13. Was was the best part about your trip?
The best part about living overseas is forming relationships with people from all over the world. Ghana has a large expat community that varies from Asia, the Middle East, Europe, ect. Each person brings their unique culture to Ghana and can make living here quite the experience.

14. What was the worst part about your trip?
When the power goes off. I hate sleeping while sweating and in the equator heat a night without power is a night without sleep.

15. How does this country compare to your home country? Were your expectations met, or did they differ completely?
Ghana is so different than America. The history dates back much farther and much of the ancient beliefs are carried even into present day culture. The food is much spicier, and the language is very unique and also much more emotionally delivered.

16. If you were to go to this country again, what would you do differently?
If I could go anywhere again, I would love to travel back to Uganda, Dubai,and Egypt.

17. If someone else was to go to this country, what advice or tips would you give them?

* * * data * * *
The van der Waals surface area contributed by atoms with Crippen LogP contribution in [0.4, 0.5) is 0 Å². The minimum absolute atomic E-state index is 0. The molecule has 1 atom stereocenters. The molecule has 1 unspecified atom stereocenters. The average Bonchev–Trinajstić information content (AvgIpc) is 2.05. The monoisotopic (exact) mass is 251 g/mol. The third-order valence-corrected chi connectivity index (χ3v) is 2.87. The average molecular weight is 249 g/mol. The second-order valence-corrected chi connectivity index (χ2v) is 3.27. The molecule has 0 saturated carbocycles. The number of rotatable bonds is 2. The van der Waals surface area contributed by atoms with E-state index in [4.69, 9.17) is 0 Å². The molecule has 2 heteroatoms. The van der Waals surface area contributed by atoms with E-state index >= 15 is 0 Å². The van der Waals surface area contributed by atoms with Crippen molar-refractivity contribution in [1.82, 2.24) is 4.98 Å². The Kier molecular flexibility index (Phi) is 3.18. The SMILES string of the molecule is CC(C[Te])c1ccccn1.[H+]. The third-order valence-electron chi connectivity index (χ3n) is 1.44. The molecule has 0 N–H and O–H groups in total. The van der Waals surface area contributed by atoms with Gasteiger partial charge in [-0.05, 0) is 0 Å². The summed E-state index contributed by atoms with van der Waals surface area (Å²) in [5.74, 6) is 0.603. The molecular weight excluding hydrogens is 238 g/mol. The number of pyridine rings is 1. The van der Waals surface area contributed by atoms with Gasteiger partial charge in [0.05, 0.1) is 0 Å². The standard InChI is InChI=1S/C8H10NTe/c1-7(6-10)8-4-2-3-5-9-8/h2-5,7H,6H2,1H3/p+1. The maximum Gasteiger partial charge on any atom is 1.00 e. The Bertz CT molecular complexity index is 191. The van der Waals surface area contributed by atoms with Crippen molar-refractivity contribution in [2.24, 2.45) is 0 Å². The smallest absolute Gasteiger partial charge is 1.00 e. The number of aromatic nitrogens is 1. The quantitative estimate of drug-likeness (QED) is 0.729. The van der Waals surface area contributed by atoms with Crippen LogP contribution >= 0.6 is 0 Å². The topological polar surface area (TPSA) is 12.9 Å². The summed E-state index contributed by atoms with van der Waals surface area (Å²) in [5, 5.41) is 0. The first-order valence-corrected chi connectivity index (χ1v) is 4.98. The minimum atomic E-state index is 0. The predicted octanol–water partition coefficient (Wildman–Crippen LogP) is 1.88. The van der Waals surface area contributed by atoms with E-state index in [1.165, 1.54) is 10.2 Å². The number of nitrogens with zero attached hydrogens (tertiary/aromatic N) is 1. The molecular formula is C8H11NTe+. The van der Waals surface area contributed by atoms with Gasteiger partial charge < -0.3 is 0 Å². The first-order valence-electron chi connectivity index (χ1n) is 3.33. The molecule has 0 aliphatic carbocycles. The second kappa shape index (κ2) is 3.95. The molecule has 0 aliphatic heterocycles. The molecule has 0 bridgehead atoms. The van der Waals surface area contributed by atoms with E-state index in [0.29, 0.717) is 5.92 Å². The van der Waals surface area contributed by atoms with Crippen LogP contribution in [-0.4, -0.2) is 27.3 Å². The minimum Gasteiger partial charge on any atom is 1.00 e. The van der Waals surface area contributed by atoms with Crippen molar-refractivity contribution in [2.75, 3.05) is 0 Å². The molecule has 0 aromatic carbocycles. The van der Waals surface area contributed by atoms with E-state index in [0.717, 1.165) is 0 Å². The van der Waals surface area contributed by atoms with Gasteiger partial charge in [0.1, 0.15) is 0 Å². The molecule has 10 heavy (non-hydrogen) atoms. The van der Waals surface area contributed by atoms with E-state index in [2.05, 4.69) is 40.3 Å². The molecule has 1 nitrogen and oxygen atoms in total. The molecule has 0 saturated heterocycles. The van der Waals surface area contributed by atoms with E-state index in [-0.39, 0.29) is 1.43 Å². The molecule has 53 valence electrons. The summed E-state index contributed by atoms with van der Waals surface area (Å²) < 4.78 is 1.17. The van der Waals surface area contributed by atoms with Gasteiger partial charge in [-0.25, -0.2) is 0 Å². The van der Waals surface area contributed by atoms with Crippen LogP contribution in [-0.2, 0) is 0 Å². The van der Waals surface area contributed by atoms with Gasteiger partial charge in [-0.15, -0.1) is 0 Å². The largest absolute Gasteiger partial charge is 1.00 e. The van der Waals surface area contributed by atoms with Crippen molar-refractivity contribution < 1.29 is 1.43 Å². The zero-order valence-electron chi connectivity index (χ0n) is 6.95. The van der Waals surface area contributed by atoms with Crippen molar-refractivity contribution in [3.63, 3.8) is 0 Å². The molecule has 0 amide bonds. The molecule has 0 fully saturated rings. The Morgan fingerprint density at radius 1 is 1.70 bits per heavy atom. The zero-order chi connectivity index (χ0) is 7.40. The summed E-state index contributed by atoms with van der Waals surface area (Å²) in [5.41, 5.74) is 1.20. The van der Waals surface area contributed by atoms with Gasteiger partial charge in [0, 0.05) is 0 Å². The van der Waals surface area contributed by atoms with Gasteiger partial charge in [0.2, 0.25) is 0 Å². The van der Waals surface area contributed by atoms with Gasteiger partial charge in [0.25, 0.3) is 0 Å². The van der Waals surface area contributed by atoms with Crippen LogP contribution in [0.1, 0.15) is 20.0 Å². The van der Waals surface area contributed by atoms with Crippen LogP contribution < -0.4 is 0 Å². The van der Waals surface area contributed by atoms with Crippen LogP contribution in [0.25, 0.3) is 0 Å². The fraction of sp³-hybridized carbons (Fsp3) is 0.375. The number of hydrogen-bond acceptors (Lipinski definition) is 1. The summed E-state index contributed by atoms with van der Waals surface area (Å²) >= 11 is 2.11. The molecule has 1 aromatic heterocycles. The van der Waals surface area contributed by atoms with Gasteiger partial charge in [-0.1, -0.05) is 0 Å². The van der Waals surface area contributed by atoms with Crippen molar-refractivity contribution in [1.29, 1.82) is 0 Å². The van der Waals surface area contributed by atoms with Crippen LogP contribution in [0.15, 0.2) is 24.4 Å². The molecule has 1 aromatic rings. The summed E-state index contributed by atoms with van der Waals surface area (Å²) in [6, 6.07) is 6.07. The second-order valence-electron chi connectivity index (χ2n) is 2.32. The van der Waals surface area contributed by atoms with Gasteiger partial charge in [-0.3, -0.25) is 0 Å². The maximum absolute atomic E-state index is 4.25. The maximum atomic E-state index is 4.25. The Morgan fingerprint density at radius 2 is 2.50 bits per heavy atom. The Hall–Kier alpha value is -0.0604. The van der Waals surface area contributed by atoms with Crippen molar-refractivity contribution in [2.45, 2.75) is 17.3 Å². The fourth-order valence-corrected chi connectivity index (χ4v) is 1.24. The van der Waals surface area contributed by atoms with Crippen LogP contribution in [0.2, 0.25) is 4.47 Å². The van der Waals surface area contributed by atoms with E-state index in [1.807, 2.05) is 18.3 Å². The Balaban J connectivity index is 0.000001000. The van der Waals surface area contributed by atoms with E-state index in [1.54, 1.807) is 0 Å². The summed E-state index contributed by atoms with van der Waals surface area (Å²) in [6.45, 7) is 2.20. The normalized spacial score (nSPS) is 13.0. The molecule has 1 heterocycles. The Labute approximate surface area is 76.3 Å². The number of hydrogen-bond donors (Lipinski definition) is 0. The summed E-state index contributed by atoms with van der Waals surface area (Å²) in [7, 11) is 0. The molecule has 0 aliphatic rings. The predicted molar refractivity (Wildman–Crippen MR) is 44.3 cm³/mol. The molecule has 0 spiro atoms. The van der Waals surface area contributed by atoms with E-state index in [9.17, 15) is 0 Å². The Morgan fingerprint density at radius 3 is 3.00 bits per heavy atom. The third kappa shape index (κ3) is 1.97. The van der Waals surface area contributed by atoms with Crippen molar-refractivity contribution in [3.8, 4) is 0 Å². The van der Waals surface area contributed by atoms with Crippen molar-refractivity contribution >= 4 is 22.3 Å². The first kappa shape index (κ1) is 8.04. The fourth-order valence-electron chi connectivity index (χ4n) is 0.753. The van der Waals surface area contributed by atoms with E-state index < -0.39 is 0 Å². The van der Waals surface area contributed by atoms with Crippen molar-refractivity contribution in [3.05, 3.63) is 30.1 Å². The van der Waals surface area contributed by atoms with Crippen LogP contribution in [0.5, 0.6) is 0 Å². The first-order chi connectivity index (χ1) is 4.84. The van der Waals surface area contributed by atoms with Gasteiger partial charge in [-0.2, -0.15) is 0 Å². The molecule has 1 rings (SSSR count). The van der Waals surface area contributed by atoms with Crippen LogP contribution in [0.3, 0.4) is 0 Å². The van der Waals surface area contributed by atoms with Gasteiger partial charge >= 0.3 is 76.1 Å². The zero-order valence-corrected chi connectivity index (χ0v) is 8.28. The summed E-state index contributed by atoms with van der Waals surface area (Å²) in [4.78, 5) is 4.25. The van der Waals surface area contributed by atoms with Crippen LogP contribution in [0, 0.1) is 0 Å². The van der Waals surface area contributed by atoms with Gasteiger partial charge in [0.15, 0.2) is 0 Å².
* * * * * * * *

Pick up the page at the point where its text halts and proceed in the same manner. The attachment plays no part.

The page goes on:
If someone decided to come to Ghana, I would advise to bring cheese. Kidding, I would advise to pack fewer clothes and get clothes made here! The fabric available here is so beautiful and local tailors are so talented!!
A fabric seller at Central Market in Kumasi. I get all my local clothes here made for work.
18. Do you have any more travel plans lined up? Where to next?
I hope to bring my girls all around the world with me. I'd like to bring them specifically to America to meet my family. Israel, Cambodia, Ireland, and Afghanistan are all on my list of places to see. 

Thank you so much Meghan for taking the time to be a guest on my blog. I hope everyone has enjoyed getting to know a little about her and her travels as much as I have! If you would like to know more about her, feel free to check her out on her blog: www.lemonslimesandlaughter.com.

Also check her out on Instagram at www.instagram.com/meglidds !